DANBURY, Conn. — Now that the Power Five conferences have their autonomy, NCAA President Mark Emmert has a wish list he’d like them to tackle right away.

Emmert, speaking after a lecture at Western Connecticut State University, said Wednesday the conferences should prioritize the establishment of guaranteed scholarships, better insurance for student-athletes, new rules for dealing with agents and better concussion protocols.

The NCAA’s board of directors in August approved a plan that would allow the 65 schools in the Atlantic Coast Conference, Big Ten, Big 12, Pac-12 and Southeastern Conference greater autonomy to determine rules around issues that “enhance the well-being of student-athletes,” such as financial aid or health costs.

The plan sailed through a 60-day override period this week, with only 27 schools voting to ask the NCAA to reconsider the decision.

Emmert said he would like to see the conferences move immediately to provide scholarships that cover the entire cost of an education. He said those packages also should allow students who leave school early to pursue professional careers or for another reason to return and finish their degrees.

“Some notion of a scholarship that covers a bachelor’s degree and not a year-to-year commitment is going to be really critical,” he said.

He said he’d also like the Power Five vote to make sure students never have to pay out of pocket to cover any medical expenses related to their sport.

Emmert said he also would like to see the conferences immediately standardize protocols for dealing with concussions, saying every team should be required to have a medical professional on the sideline responsible for implementing concussion protocols.

“And when those aren’t followed, we need to explore how we hold people accountable for doing it, and there is not a system for doing that right now,” he said.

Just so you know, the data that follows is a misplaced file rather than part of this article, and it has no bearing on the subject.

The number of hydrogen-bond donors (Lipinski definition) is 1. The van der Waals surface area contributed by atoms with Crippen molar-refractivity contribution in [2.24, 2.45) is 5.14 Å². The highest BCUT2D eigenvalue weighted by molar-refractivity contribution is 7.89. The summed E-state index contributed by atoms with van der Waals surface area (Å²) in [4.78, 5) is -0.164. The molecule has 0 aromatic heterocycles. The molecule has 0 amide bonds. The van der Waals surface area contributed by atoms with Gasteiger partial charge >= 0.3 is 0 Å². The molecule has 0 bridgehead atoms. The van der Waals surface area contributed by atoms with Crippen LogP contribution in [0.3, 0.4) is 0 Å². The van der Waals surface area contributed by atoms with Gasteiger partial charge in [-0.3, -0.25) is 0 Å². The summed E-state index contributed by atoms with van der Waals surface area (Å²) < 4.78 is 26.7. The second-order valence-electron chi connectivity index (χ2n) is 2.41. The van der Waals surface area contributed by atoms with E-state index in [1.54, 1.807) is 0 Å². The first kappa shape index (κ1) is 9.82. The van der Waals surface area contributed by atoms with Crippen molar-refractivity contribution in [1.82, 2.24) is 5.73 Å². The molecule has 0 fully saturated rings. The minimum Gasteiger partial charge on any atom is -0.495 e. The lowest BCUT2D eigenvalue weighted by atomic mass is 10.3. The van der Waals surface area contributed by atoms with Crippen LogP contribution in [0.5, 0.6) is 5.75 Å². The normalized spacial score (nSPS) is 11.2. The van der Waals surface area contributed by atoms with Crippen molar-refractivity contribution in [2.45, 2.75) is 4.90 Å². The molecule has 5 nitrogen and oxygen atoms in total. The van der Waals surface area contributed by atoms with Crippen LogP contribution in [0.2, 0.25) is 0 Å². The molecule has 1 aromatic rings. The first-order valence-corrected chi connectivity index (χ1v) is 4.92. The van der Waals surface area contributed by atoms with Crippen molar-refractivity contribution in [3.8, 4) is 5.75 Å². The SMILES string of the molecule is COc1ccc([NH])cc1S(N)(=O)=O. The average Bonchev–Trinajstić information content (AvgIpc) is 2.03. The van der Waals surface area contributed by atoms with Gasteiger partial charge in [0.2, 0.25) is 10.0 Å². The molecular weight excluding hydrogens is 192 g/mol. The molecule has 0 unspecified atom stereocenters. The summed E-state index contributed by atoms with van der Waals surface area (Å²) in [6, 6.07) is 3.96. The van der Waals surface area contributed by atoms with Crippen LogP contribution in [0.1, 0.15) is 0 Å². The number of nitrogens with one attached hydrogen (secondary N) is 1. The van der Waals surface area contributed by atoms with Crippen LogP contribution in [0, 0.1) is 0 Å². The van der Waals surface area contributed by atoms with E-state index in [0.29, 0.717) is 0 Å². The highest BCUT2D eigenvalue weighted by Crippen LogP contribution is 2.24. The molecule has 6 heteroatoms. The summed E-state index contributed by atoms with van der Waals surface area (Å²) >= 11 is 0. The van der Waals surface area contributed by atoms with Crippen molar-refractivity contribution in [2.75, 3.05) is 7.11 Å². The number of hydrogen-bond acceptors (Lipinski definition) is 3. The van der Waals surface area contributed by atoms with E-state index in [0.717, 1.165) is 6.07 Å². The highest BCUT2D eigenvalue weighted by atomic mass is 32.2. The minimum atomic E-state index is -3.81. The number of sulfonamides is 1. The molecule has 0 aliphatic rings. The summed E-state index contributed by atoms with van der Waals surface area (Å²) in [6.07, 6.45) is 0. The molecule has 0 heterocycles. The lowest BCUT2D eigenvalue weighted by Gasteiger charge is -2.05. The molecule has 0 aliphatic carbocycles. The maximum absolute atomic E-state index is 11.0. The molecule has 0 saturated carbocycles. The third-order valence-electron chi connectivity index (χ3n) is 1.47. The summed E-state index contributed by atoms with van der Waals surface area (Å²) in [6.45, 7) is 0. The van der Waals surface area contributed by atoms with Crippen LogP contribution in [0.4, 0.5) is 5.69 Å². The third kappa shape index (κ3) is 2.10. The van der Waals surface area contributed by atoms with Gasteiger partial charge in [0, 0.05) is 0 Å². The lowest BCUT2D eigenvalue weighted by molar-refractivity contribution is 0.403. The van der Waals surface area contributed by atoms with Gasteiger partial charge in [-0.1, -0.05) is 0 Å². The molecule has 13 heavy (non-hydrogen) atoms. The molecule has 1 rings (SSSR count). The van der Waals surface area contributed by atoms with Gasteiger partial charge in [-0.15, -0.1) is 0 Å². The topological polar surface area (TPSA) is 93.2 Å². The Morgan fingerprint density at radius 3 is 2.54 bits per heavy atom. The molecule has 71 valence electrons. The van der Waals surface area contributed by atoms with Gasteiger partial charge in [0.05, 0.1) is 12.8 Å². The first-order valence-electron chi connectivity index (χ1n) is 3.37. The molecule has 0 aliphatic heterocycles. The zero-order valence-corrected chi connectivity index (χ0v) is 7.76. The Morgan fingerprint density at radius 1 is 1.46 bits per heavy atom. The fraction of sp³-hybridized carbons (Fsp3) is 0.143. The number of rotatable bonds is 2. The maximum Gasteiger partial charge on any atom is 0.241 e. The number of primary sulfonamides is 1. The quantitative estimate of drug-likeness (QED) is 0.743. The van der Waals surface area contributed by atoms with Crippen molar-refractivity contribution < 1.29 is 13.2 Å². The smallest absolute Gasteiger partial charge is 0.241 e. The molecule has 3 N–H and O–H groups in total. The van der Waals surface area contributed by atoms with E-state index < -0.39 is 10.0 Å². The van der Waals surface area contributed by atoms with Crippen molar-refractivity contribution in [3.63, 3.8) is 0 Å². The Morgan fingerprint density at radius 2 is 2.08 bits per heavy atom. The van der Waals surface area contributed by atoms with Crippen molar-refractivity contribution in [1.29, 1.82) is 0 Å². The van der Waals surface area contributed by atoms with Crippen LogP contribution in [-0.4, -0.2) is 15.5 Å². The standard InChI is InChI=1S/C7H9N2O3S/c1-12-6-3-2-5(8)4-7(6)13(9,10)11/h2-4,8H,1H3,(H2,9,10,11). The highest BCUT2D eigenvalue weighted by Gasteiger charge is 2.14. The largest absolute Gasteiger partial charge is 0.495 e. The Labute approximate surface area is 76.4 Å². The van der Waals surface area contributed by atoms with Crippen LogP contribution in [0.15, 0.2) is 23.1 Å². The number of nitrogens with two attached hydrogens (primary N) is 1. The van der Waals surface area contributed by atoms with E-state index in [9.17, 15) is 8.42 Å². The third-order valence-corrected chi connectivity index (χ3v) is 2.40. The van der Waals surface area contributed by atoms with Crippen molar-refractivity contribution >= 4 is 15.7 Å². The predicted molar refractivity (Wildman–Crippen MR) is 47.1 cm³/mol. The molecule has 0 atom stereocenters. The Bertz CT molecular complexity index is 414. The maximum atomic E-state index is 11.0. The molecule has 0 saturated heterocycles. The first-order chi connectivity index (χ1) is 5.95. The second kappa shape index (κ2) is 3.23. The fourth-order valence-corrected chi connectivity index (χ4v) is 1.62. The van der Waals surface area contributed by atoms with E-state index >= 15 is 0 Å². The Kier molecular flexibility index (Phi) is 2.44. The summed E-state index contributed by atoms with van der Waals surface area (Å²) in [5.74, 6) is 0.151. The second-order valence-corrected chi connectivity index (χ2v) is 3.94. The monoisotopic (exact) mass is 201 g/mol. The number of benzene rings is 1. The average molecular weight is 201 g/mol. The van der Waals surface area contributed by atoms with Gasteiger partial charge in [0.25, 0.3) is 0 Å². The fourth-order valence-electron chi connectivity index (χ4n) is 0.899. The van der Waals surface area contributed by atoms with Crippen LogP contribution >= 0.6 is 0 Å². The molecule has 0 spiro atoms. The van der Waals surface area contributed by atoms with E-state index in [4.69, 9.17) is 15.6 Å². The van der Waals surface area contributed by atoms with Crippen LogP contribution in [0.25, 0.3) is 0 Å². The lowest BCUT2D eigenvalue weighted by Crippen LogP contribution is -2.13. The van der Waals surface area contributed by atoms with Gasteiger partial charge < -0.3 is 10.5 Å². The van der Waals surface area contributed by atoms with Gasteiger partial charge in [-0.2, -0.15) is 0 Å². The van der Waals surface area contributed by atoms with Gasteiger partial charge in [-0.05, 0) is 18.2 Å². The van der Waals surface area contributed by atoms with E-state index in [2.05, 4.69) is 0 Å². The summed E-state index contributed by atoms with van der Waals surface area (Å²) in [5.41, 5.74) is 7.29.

Officials at Michigan have been criticized for not immediately sitting quarterback Shane Morris after the sophomore took a hard hit in a game last month against Minnesota.

Emmert declined to say whether he thought that situation was handled properly.

The president said he also hopes the conferences move quickly to relax rules that currently prevent student-athletes from having contact with agents.

He said the current ban actually hinders families who are trying to decide whether an athlete is ready to become a professional.

“It’s hard to figure out what your market value really is without ‘professionalizing’ yourself, and the whole nature of those relationships needs to be reconsidered, “ he said.

Emmert said he supported giving the conferences more autonomy in part because he believes they are in a good position to address these types of issues quickly.

“If in fact they make the changes that I hope they make, now they’ll be able to support students better,” he said. “And many of the mid-majors and the non-football schools are saying, ‘Well, we’ll try and do the same.’ Having people compete over doing good things for students is a good thing.”